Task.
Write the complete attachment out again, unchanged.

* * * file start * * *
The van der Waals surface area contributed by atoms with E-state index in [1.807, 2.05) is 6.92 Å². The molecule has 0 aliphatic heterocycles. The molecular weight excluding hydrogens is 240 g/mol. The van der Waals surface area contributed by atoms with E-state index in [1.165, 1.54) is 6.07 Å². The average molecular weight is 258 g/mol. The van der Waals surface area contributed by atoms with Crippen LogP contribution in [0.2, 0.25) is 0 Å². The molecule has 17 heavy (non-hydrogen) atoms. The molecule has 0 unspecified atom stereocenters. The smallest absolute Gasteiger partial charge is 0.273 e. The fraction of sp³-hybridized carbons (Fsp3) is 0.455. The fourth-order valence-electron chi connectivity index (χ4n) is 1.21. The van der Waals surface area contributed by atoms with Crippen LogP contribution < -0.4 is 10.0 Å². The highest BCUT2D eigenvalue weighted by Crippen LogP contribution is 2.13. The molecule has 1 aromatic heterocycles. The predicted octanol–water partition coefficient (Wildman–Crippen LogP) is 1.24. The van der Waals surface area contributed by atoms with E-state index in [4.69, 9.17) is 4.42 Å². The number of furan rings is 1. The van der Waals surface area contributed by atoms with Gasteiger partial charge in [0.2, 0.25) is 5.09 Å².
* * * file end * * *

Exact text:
The van der Waals surface area contributed by atoms with E-state index in [1.807, 2.05) is 6.92 Å². The molecule has 0 aliphatic heterocycles. The molecular weight excluding hydrogens is 240 g/mol. The van der Waals surface area contributed by atoms with E-state index in [1.165, 1.54) is 6.07 Å². The average molecular weight is 258 g/mol. The van der Waals surface area contributed by atoms with Crippen LogP contribution in [0.2, 0.25) is 0 Å². The molecule has 17 heavy (non-hydrogen) atoms. The molecule has 0 unspecified atom stereocenters. The smallest absolute Gasteiger partial charge is 0.273 e. The fraction of sp³-hybridized carbons (Fsp3) is 0.455. The fourth-order valence-electron chi connectivity index (χ4n) is 1.21. The van der Waals surface area contributed by atoms with Crippen LogP contribution < -0.4 is 10.0 Å². The highest BCUT2D eigenvalue weighted by Crippen LogP contribution is 2.13. The molecule has 1 aromatic heterocycles. The predicted octanol–water partition coefficient (Wildman–Crippen LogP) is 1.24. The van der Waals surface area contributed by atoms with E-state index in [4.69, 9.17) is 4.42 Å². The number of furan rings is 1. The van der Waals surface area contributed by atoms with Gasteiger partial charge in [0.2, 0.25) is 5.09 Å².